Tropical Cyclone "Eloise" made landfall just south of the port city of Beira, Mozambique early Saturday morning (LT), January 23, 2021.
- At least 13 people have been killed since the storm formed – 1 in Madagascar, 9 in Mozambique, and 3 in Zimbabwe.
- The storm peaked shortly before making landfall in Mozambique with 1-minute sustained winds of 165 km/h (105 mph), making it a Category 2 equivalent hurricane on the Saffir-Simpson hurricane wind scale.
- It left a trail of destruction in Beira, Manica, and Quelimane. The same area that was hit by the highly destructive Tropical Cyclone "Idai" in 2019, which left more than 1 300 people dead, many more missing, and over 100 000 displaced.
- Eloise moved inland after making landfall, bringing heavy rains to southern Zimbabwe, northern South Africa, and far eastern Botswana.
At least 9 people have been killed in Mozambique — all of them in the worst-hit port city of Beira (population 500 000). Most of the deaths were caused by falling trees.
Severe flooding and damage were also reported in the districts of Buzi and Nhamatanda, where thousands of hectares of farmland were flooded.
Tropical Cyclone "Eloise" at 01:00 UTC on January 23, 2021. Credit: EUMETSAT/Meteosat-8, RAMMB/CIRA, TW
In their first detailed report issued on January 24, Mozambique’s National Institute for Disaster Risk Management and Reduction (INGD) said Eloise had injured 12 people and displaced 6 859.
1 069 homes were destroyed, 3 434 partially destroyed and 1 500 flooded.
136 755 ha (337 928 acres) of crops were damaged, 11 hospitals were damaged, 9 schools destroyed and 17 others damaged.
— SA Weather Service (@SAWeatherServic) January 23, 2021
Cyclone #Eloise caused severe damage and flooding on large swathes of the coast of Mozambique.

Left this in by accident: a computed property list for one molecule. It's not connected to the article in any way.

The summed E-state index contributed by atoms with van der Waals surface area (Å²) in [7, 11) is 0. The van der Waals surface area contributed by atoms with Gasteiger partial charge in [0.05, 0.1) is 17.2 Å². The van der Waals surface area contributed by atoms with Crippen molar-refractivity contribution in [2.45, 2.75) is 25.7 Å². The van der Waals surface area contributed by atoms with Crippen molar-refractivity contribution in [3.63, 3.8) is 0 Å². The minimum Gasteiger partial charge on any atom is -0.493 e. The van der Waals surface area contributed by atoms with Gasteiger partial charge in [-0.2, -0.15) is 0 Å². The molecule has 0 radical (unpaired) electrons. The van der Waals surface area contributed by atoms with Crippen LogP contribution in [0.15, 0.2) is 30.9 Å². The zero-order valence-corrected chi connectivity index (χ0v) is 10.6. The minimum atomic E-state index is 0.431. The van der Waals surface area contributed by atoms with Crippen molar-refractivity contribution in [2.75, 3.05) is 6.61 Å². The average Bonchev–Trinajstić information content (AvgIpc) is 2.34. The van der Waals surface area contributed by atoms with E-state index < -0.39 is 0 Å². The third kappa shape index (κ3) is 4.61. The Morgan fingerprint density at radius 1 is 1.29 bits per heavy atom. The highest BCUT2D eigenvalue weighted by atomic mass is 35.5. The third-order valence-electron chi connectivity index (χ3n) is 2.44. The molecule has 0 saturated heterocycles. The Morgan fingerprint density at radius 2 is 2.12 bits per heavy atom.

Scenes from Quelimane (about 300 km from landfall in Beira)
Via WMOs Filipe Lucio pic.twitter.com/IpBZ3Alzt6
— World Meteorological Organization (@WMO) January 23, 2021
At least three people were swept away in eastern Zimbabwe when they tried to cross flooded rivers, Reuters reports.
Eloise has dissipated by Sunday, January 24, and its remnants are now slowly moving over the Zimbabwe-Botswana-South Africa border region. The threat of more severe flooding remains throughout the region.
Apart from severe flash flooding along the coasts of Sofala and Zambezia provinces, there are forecasts of riverine flooding in the Buzi and Pungue rivers in Sofala and Manica, subsequently in Limpopo and Changane rivers in Gaza and Inhambane later next week.
OCHA estimates that more than 200 000 people in southern Mozambique could be impacted by floods over the next few days.
Heavy rain has been falling in this area since January 15, leaving more than 21 500 people affected and more than 1 900 homes flooded.
Eloise is the 5th named storm of the 2020/21 South-West Indian Ocean cyclone season.
Before striking Mozambique, it moved over Madagascar as a tropical storm, leaving at least 1 person dead.
At its peak, just before landfall in Mozambique, Eloise had 10-minute sustained winds of 150 km/h (90 mph), 1-minute sustained winds of 165 km/h (105 mph), and a minimum central pressure of 967 hPa. Landfall took place at the same strength.
Featured image: Tropical Cyclone "Eloise" at 00:15 UTC on January 23, 2021. Credit: EUMETSAT/Meteosat-8, RAMMB/CIRA, TW
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